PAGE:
Then they’d have to start all over again.  Recover, try to heal, remodel themselves and try new options.  And they’d show the doubters what resilience in attitude really looks like!

I invite Albert to light a candle in fondest memory of ‘can do’.

What if the Black Saturday raging wildfire transformed 14 homes, a church and a common to ash?

Then the residents would be faced with Day 1 of the rest of their lives. To stay and rebuild – how big or how small and what style?  To sell and offer the space for another family’s story.  To resprout and grow new branches of resilience.

I invite Maggie Supple, who lost two homes, to light 16 candles on behalf of her community.

What if we accept the fact  that no one can confidently say that they will still be living tomorrow?

Then we start treasuring the time we do have with the people that we love.  We live in the present, we forgive and we move on.

I invite Nerida Melsmith to light four candles on behalf of her lost unborn grandchild, an anonymous infant and teenager and Lee Vines, the wife of her friend, Peter.

What if the most important feature of your spouse’s personality was his passion?

Then, if you were Anne Boyle, you’d make his sculpture reflect the endless red, rosy romance.

I invite Anne to celebrate her good times with Graham.

What if the sculpture of a tree could symbolise branches of episodes, roots of stability and a door to a faraway place?

Then Jane Stanley would have journeyed along many emotional roads, surveying her life’s extensive meaning.

I invite Jane to celebrate her own personal growth.

What if the most courageous sibling in a family took on the challenge of telling their Mother’s stories? 

Then Mary Smith would devote months and months to sorting and making the images that represent all her chapters and stages.

I invite Mary to celebrate the complexity of her Mother’s life.

What if death and cremation was simply an interesting area to ponder about?

Then Leonie Ludbey would enjoy the concept of collecting objects of sentimental value to display as a snapshot of her character.

I invite Leonie to celebrate all the things that intrigue her.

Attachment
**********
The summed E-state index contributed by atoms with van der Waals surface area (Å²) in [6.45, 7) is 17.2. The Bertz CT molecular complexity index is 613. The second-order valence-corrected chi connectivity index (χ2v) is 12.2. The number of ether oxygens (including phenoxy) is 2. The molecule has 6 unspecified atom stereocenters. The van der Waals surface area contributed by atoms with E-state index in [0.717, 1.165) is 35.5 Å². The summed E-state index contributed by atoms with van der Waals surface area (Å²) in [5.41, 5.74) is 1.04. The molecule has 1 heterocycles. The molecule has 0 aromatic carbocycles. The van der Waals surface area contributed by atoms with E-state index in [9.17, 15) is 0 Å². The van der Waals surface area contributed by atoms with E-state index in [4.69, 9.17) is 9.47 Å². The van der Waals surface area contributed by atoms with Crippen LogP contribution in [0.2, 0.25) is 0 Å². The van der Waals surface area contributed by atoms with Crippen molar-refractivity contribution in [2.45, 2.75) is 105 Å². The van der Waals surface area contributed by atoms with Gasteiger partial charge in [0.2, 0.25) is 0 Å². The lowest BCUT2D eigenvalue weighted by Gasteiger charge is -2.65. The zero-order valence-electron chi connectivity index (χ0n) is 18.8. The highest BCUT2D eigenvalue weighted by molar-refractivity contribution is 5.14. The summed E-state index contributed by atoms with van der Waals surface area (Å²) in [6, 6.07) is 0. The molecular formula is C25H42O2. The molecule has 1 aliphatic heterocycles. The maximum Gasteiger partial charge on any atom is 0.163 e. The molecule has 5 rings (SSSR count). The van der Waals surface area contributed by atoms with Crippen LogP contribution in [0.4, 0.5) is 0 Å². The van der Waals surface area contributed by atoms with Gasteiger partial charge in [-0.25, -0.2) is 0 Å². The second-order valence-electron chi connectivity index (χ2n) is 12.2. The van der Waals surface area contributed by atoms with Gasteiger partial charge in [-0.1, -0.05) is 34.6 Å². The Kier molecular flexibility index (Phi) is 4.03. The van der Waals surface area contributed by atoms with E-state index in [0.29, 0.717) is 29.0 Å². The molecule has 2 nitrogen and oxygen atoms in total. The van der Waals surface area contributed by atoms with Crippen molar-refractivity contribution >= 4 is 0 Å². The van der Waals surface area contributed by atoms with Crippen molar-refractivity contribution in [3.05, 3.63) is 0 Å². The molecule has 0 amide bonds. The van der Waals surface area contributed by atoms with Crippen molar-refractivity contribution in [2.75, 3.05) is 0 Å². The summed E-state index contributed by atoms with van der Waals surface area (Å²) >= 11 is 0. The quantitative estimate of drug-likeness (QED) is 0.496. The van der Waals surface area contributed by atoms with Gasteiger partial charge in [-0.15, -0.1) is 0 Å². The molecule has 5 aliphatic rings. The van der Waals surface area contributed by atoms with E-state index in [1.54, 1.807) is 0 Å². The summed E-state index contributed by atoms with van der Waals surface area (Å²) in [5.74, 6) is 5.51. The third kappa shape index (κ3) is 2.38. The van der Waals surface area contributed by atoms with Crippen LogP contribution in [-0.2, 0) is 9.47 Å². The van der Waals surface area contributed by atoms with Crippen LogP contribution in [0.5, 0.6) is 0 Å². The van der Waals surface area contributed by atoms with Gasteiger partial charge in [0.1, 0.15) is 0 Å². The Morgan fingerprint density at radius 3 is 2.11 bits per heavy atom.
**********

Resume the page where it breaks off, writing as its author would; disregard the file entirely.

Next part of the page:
What if you could move the man from the mountain, but not the mountain from the man?

Then the glass loving son would represent his Mother by the alpine shape forever in their hearts.

I invite Ettore de Pilla to celebrate their Italian heritage.

What if a song about eternity and a fascination for sunsets were two special treasures a couple shared?

Then Val McClure would express the timelessness and colour in materials especially collected from their country of birth.

I invite Val to celebrate the life and times of Iva from New Zealand.

What if your career path followed that enjoyed by your parents?

Then it would make sense for Lara le Reveur to remember her father fondly with form and face and fingers moulded with loving memories.

I invite Lara to celebrate seriously good creativity.

What if the opportunity of a mosaic adventure meant producing a gift from the heart and hands?

Then Kathleen McLennan’s glue would not only be the kind that comes out of a tube, but family conversations and their anecdotal letters.

I invite Kathleen on behalf of her family to remember her nephew Stephen.

Kathleen also wrote the words to a moving tribute to the art4ashes program – a song called Wait for Tomorrow.

It is with great pleasure that I introduce talented local composer, Scott Cameron, who has responded so positively to the journey that we have all taken together.

No comments have been left yet on this post. Be the first!


Contact Us | Conditions of Use | Privacy Policy | Login
Web design & development by Monkii, Melbourne